The consensus about mixed species aviaries includes one or more of the following:
- Don’t ever do it under any circumstances
- Don’t mix species unless they are of similar size
- Don’t mix species from different continents
- Don’t mix softbills in with parrots
I’ve done the first three and have no experience with the last but it seems reasonable.
At the height of my mixed species aviary, I had the following birds:
- Red-rumped parrots
- Turquoise parrots (neophema)
- Elegant parrots (neophema)
- Splendid parrots (neophema)
- Bourke’s Parrots
- Canary-winged parakeet (South American)
- Rainbow Lory
So, that’s 9 species from 7 genuses, with all but one from Australia. So, almost all from one continent. It wasn’t all roses.
The Rosella liked to chase the grass parrots around, but gave up quickly and didn’t show outright aggressiveness. The red-rumped parrots were VERY territorial, but not aggressive.
I’ll start by saying that much of this isn’t new, but some of it is, and some of it I proved with my own setup. The biggest key isl ots of space, especially to fly. These 23 birds had about 225 square feet in an L-shaped aviary that had a flight distance of probably 25 feet. This allows easy escape with conflict.
Note that if you have bloodsport going on, separate birds immediately. You need to learn to recognize playfulness and practicing aggression to playing for keeps. It’s sometimes a fine line.
Why do this?
Species do mix in the wild willingly, so there must be some level of kinship there, although there isn’t definitive proof.
One popular line of thinking is that having birds deal with conflict is a form of enrichment, which is supported by enrichment expert Robin Shewokis, whose speech at an AFA convention I have written about. Among the things she says are enriching to birds:
- Stress. It’s OK, it builds coping skills
- Playing predator sounds (supported by Cornell School of Ornithology)
- Social behavior (multiple species?)
- Exercise (interacting with multiple species)
I have motion cameras in my aviary to catch things at night like raccoons, rats, possums, and other predators. One day I left the motion cameras on all day, thinking the birds would be sitting around all day.
At the end of the day I had 960 movies of birds flying back and forth and back and forth. Mostly flying, but some chasing behavior, nothing more than play. What a great experience they could never get in a cage.
Much of my space design is covered in my Aviary 2.0 article, so I’ll rely. heavily on that article.
Below is the current design of my shelter, which has 5 compartments for birds of different shapes and sizes. This avoids conflict and territorial behavior.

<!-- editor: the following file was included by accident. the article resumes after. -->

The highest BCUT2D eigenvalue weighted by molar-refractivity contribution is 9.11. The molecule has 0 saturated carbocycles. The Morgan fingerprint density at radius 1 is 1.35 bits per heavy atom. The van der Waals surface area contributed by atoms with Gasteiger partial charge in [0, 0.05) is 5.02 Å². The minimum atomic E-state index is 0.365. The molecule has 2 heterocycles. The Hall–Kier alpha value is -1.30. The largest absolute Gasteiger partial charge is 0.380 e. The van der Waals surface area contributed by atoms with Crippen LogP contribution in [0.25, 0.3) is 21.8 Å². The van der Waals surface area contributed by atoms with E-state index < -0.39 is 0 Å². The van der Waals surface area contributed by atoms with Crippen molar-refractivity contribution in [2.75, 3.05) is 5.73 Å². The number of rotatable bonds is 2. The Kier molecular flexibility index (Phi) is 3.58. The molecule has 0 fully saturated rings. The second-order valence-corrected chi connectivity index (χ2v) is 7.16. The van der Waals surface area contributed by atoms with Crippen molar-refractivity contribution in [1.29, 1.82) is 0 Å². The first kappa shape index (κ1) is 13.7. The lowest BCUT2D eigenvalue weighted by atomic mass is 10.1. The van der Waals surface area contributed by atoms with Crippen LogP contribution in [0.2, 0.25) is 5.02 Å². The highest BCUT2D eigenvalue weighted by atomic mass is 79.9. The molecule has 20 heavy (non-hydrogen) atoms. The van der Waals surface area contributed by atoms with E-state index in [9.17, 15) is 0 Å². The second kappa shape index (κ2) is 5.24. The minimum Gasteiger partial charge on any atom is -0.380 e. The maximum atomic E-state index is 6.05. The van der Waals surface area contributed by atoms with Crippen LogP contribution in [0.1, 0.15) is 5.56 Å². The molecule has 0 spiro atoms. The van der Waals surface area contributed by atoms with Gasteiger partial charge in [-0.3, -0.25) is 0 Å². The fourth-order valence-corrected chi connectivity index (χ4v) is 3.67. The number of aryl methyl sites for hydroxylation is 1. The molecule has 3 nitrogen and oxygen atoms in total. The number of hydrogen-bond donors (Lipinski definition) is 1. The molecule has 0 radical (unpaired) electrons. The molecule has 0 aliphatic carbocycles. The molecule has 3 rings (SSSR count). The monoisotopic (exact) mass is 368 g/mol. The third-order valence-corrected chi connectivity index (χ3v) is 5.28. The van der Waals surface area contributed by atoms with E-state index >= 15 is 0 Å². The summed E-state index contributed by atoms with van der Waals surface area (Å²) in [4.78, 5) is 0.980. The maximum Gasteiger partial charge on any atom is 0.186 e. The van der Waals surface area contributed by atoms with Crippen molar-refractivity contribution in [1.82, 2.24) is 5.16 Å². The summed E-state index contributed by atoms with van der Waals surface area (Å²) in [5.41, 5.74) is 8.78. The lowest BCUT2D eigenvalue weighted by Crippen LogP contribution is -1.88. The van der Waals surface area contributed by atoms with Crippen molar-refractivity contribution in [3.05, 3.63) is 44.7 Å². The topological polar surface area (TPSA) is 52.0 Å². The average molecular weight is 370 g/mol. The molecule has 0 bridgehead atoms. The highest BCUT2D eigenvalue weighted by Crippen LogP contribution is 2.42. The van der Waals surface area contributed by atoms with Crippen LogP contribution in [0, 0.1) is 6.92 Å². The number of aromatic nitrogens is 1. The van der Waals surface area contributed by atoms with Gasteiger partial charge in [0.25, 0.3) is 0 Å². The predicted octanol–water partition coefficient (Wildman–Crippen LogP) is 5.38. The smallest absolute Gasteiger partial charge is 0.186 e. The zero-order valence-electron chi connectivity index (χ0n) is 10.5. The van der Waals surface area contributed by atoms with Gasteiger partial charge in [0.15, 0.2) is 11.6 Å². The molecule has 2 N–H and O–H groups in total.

Food and water bowls
The shelter takes care of providing space for food and water bowls, but you really can’t have too many as some birds are territorial. This is what I provide.
- 5 food bowls
- 2 water bowls
- 2 clips for greens
- 1 foraging bowl on top of shelter
- 4 clips for greens
- 2 fruit bowls
- 1 bird bath
Note that some birds are ground feeders and some aren’t so you’d have to adjust accordingly. The point being that even the smallest, most timid bird should be able to get enough food and water.
Instead of perches, I use the term perching stations and I describe them in detail here. It’s one thing to provide a lot of perches. It’s another to provide perching areas where birds can congregate with enough space to separate them from other birds. In my aviary, I have 3 stations that are about 15 feet apart.
Birds that get along can cluster together and fend off the more annoying ones. Safety in numbers. I used to have two very small perching stations and the level of harmony was definitely much less.
What I mean by equal access is that any resource such as a shelter, dry spaces, areas out of the wind, feeding areas, perches, and sunny areas (to name a few) must be present in more than one spot. If everyone wants to sit in the sun, they should be able to do so without having to deal with pesky birds spoiling the fun.
Mixed-species aviaries are one part challenge, one part joy. You have to keep a close eye, especially on newly introduced birds. I’ve had a few failures, including a Lory, who didn’t like anyone, but for the most part I’ve had excellent luck.
I’ve mostly stuck with Australian species, with birds being Rosella or smaller. In retrospect, I would not have gotten the Rosella and stuck with smaller birds as he could be more of a pest than I liked.
Note that you will read horror stories. Lovebirds killing other birds. Budgies killing each other. But these are the exception rather than the rule and can be caught by introducing new birds slowly by putting cages adjacent to each other and monitoring behavior.
It’s not to say something terrible could happen, just that it’s highly unlikely. At Free Range Parrots, it’s about letting parrots live normal lives and part of normal life involves a small bit of risk that we feel is worth taking.